Egypt clashes - AP - April 6, 2013
Onlookers gather at the house of Egyptian Christian, Samir Iskandar which was burned during clashes between Muslims and Christians in Qalubiya, just outside Cairo, Egypt, Saturday, April 6, 2013. Photo by AP
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Five Egyptians were killed and eight wounded in clashes between Christians and Muslims in a town near Cairo, security sources said on Saturday, in the latest sectarian violence in the most populous Arab state.

Christian-Muslim confrontations have increased in Muslim-majority Egypt since the overthrow of former President Hosni Mubarak in 2011 gave freer rein to hardline Islamists repressed under his rule.

Four Christians and one Muslim were killed when members of both communities started shooting at each other in Khusus outside the Egyptian capital, the sources said.

State news agency MENA put the death toll at four.

The violence broke out late on Friday when a group of Christian children were drawing on a wall of a Muslim religious institute, the security sources said. No more details were immediately available.

MENA quoted a Christian official as saying unidentified assailants had attacked a local church during the clashes and set parts of it on fire. Police had stepped up security at the church after Muslim youths began gathering in the area.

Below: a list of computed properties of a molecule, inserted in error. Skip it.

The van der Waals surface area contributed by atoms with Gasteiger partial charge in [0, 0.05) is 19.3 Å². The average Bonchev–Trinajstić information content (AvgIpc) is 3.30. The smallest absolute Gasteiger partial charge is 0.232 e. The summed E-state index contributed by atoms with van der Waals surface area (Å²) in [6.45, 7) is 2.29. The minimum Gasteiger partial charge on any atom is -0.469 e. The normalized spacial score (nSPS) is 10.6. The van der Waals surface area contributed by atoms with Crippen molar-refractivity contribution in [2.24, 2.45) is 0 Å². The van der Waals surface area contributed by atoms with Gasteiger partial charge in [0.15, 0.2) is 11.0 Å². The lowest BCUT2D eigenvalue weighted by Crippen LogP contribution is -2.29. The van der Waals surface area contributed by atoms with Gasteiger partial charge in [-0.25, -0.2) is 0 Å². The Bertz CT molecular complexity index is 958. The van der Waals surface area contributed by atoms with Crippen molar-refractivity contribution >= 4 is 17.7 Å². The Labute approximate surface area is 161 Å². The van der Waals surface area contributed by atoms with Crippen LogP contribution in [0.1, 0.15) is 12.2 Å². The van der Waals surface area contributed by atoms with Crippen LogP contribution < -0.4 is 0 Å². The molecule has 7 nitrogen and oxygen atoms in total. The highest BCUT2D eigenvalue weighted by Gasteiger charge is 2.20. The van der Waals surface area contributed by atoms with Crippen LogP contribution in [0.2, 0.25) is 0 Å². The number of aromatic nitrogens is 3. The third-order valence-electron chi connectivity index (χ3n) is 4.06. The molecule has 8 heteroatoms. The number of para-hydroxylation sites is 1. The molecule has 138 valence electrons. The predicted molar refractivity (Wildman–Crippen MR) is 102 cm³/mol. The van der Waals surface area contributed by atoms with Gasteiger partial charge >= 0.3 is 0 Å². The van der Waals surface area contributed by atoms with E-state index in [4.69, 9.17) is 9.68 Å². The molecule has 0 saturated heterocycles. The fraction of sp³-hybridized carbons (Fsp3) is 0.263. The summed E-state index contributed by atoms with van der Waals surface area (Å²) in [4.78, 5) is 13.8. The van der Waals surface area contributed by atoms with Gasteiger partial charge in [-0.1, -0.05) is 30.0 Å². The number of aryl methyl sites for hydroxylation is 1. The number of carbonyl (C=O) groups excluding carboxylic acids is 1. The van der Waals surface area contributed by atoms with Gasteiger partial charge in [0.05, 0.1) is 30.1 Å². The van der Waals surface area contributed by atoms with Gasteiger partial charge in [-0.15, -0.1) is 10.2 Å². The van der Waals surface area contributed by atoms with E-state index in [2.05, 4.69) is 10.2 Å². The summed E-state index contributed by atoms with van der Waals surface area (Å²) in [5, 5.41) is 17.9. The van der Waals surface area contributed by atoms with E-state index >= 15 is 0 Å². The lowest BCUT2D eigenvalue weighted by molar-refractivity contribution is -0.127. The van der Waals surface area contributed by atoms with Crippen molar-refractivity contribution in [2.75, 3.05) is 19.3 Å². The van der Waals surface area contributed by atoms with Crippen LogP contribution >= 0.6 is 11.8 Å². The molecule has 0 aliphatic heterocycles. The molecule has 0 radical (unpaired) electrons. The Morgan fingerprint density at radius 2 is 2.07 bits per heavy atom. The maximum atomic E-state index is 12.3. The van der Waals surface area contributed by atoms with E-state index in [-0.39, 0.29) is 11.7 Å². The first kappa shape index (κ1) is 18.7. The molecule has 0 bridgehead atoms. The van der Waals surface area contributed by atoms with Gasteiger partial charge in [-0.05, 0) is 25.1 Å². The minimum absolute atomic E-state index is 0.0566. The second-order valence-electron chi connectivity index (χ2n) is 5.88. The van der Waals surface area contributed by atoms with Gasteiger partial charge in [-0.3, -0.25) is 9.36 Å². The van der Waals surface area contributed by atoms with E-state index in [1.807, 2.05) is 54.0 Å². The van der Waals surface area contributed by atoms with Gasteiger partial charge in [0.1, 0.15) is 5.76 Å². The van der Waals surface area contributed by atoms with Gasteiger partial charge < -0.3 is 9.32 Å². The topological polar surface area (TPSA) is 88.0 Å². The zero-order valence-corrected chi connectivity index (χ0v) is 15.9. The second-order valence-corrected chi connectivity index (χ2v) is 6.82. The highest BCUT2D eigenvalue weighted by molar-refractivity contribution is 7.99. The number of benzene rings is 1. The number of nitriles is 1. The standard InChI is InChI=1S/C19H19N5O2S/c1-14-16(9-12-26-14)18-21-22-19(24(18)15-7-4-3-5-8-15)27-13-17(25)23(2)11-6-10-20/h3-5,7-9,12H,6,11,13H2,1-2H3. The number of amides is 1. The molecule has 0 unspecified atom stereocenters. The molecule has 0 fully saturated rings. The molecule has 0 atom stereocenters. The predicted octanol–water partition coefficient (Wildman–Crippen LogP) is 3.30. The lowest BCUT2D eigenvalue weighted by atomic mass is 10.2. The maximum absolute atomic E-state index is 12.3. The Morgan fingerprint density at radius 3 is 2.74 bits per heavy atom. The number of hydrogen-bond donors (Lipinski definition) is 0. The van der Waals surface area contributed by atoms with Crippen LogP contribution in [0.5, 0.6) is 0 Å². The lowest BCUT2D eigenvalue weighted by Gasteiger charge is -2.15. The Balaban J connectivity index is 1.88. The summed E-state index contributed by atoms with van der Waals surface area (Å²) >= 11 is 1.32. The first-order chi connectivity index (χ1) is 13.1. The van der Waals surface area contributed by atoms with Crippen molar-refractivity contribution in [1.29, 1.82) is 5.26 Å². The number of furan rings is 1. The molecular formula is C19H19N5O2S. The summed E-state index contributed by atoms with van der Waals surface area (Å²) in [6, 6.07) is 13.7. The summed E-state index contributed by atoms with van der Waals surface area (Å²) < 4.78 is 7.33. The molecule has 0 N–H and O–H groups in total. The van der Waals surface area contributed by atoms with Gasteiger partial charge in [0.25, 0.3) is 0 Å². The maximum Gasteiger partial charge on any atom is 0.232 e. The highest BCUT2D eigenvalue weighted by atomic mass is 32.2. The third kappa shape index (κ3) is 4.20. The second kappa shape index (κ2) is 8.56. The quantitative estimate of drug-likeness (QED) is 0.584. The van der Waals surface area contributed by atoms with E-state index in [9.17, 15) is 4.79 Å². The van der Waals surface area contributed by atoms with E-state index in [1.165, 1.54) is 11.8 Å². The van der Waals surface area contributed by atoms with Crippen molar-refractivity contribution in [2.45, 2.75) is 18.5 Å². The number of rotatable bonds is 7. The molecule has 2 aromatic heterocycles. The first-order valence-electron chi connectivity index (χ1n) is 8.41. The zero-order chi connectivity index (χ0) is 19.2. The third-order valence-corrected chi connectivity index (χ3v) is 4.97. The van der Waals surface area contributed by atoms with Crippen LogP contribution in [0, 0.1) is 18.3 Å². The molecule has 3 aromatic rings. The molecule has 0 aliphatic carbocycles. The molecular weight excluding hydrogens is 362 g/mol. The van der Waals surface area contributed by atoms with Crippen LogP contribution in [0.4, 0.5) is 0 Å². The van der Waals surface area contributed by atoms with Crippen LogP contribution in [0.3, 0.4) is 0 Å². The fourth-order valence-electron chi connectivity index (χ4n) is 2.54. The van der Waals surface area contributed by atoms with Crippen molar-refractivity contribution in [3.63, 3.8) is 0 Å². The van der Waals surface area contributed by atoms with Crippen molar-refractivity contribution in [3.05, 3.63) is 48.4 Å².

The town was quiet on Saturday with a heavy security presence, a security source said. Some 15 police cars were patrolling the streets. Police detained 15 people.

President Mohamed Morsi, a Muslim Brotherhood leader elected in June, has promised to protect the rights of Coptic Christians, who make up about 10 percent of Egypt's 83 million people.

"The sectarian riots which happened in Khusus are unacceptable and grave," Saad al-Katatni, the head of the Brotherhood's political party, said on his Facebook website.

"There are some who want to set Egypt ablaze and create crises."

Sectarian tensions have often flared into violence, particularly in rural areas where rivalries between clans or families sometimes add to friction. Love affairs between Muslims and Christians have also sparked clashed in the past.

Since Mubarak was ousted by a popular uprising, Christians have complained of several attacks on churches by radical Islamists, incidents that have sharpened longstanding Christian complaints about being sidelined in the workplace and in law.

As an example, they point to rules that make it harder to obtain official permission to build a church than a mosque.

Last month, a court sentenced a Muslim to death for killing two people in a dispute with Christians in a southern town.